First Advisor

McGrath, Jack

College

College for Professional Studies

Degree Name

MS Criminology

School

School of Humanities & Social Sciences

Document Type

Thesis - Open Access

Number of Pages

36 pages

Abstract

This qualitative study explored perceptions of community-based advocates in Jefferson County, Colorado and their experience assisting victims of intimate partner violence against women. Open-ended interview questionnaires were collected from community-based advocates and used to derive the perceptions community-based advocates hold with regard to access to community resources, ability to establish social support, improve quality of life, and ultimately reduce re-abuse. Results of these perceptions were combined with and compared to previous secondary research by Deborah Bybee and Cris Sullivan. This research of victims' perceived effectiveness combined with data collected from advocates' perceived effectiveness allowed for further insight into intimate partner violence and the perceived effectiveness of advocacy in reducing re-abuse. It was determined that advocates perceived their involvement with IPV victims is positive for victims when compared to those not receiving advocacy. Advocates perceived they were unable to reduce re-abuse, however, it was stated by advocates that they hoped by providing safety planning and other resources that they would empower female IPV victims to make positive future decisions regarding their abusive relationship. The advocates' combined with Bybee and Sullivan's research illustrated that women who experienced strain have various barriers that inhibit their ability to leave an abusive relationship. Robert Merton's Strain Theory framed the foundation for explaining intimate partner violence (IPV) against women.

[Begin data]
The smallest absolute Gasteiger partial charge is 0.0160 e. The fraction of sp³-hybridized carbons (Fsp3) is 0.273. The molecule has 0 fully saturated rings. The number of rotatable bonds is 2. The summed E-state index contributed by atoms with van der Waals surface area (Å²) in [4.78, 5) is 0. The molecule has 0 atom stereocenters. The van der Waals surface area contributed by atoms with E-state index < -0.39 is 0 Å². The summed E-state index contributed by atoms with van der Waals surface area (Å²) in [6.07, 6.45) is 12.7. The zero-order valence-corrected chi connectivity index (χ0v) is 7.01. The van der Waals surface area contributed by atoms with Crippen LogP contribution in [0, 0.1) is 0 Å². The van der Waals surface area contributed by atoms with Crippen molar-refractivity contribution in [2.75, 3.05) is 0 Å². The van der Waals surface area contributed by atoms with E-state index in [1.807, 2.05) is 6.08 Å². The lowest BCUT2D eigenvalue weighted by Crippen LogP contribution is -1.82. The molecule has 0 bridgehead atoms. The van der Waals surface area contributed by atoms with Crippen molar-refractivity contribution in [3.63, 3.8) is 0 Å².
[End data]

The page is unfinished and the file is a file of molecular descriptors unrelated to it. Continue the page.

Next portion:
Date of Award

Spring 2012

Location (Creation)

Denver, Colorado

Rights Statement

All content in this Collection is owned by and subject to the exclusive control of Regis University and the authors of the materials. It is available only for research purposes and may not be used in violation of copyright laws or for unlawful purposes. The materials may not be downloaded in whole or in part without permission of the copyright holder or as otherwise authorized in the “fair use” standards of the U.S. copyright laws and regulations.

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